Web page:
Beaufort Cheese is a semi-firm, smooth French cheese, made in the Beaufort “commune” (township) of the Savoie region of France along the Alps.
The cheese is made year round. The summer version of Beaufort Cheese is sometimes referred to as Beaufort d’été; the winter version is sometimes referred to as Beaufort d’hiver. Winter Beaufort Cheeses are almost white; summer ones are pale yellow.
Beaufort is similar to Comté, Gruyère and Emmenthal cheeses, but with no holes in it. There is a farmhouse version of Beaufort, and a dairy version.
The milk used for the cheese is unpasteurized whole milk from the Tarine or Abondance breeds of cows. In winter the cows are not fed any fermented fodder or silage (a measure which is presumed to reduce Listeria risk.)
The cows are milked twice a day. The milk from the morning’s milking is combined with milk from the previous evening. The milk is put in a large copper pot, brought to 91 F (33 C), and calves’ rennet added. The milk is allowed to curdle, then the curd is broken up into extremely small pieces, almost the size of rice, to help whey escape. The drained whey is then heated to 127 to 128 F (53 – 54C), and stirred constantly to cook the curd. More whey comes off during this process. It takes 22 pounds (10 kg) of milk per 2.2 pounds (1 kg) of Beaufort. The whey is used to make Sérac cheese.
The curd is then put in a cheesecloth and then into round moulds made of wood, and pressed with a weight on it. Over the next 20 hours, the cheese is turned and has its cloth changed several times, and the weight put back on top. The cheese then sits for 1 day, then is placed in brine for 24 hours to develop a rind.
The cheese is aged for 5 to 12 months at 50 – 60 F (10 to 15 C) Twice a week during this time, it is turned and rubbed with salt. The rind turns brownish-red during the aging. Extra-old versions are aged 18 months.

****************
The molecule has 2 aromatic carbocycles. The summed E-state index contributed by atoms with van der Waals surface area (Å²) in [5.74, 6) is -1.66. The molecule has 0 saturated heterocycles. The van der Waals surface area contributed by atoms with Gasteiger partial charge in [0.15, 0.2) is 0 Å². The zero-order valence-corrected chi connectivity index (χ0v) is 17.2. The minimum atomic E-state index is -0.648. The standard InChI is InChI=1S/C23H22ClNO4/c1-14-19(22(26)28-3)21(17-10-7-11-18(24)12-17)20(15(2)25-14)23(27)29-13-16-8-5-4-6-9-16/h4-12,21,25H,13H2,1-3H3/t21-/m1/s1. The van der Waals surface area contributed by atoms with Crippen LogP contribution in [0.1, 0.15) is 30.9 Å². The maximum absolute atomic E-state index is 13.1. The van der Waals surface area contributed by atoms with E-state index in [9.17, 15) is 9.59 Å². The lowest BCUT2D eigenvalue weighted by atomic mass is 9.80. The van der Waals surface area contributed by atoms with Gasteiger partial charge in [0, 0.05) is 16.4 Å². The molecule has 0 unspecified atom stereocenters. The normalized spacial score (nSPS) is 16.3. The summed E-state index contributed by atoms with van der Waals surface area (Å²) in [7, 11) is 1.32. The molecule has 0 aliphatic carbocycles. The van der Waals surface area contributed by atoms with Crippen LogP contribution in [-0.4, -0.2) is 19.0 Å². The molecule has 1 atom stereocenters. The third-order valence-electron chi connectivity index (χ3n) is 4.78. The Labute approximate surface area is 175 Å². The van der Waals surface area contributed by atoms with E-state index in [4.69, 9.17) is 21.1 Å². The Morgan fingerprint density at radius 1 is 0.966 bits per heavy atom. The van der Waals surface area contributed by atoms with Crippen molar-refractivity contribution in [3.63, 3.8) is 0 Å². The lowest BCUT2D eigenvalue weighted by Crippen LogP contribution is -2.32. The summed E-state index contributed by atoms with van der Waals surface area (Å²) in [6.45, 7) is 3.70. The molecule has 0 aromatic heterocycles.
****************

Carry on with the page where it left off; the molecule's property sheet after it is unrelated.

A finished wheel of Beaufort Cheese weighs anywhere from 45 to 155 pounds (20 to 70 kg), and can be 14 to 30 inches (35 to 75 cm) wide by 4 to 6 inches (11 to 16 cm) tall. The edges of the wheels are concave.
72.5 % of Beaufort cheese is produced by seven cooperatives (as of 2002) from milk produced by 700 different farmers.
The making of Beaufort Cheese is regulated by the Syndicat de Défense du Beaufort and the Union des Producteurs de Beaufort. Per every 1,000 litres of milk made into Beaufort Cheese, the cheesemaker pays dues of 18.5 € to the union and the syndicate.
A farmhouse version which is made up on small farms in the alps is called Beaufort d’alpage.
Beaufort Cheese melts well
Emmenthal, Gruyère, Swiss Cheese
Beaufort Cheese has a minimum 48% fat content.
A push to really promote Beaufort Cheese started in the 1950s. Large amounts of pasture land had been flooded by the opening of a hydro-electric dam. Town leaders saw that the old milk and cheese industry, producing generic milk and a relatively unknown cheese, couldn’t sustain the town. They invested in improving the quality of what they produced, promoted it, and managed to increase both the output and the quality, so that milk from cows in Beaufort now commands a 25% premium over many other milks.
They also introduced mobile milking machines, which allows the milk to get back to the cheese factories more quickly.
Beaufort Cheese received its AOC on 4 April 1968 (the AOC was modified on 29 December 1986 to enlarge the acceptable production area.)
Beaufort Cheese is named after the market town of Beaufort near Albertville, France.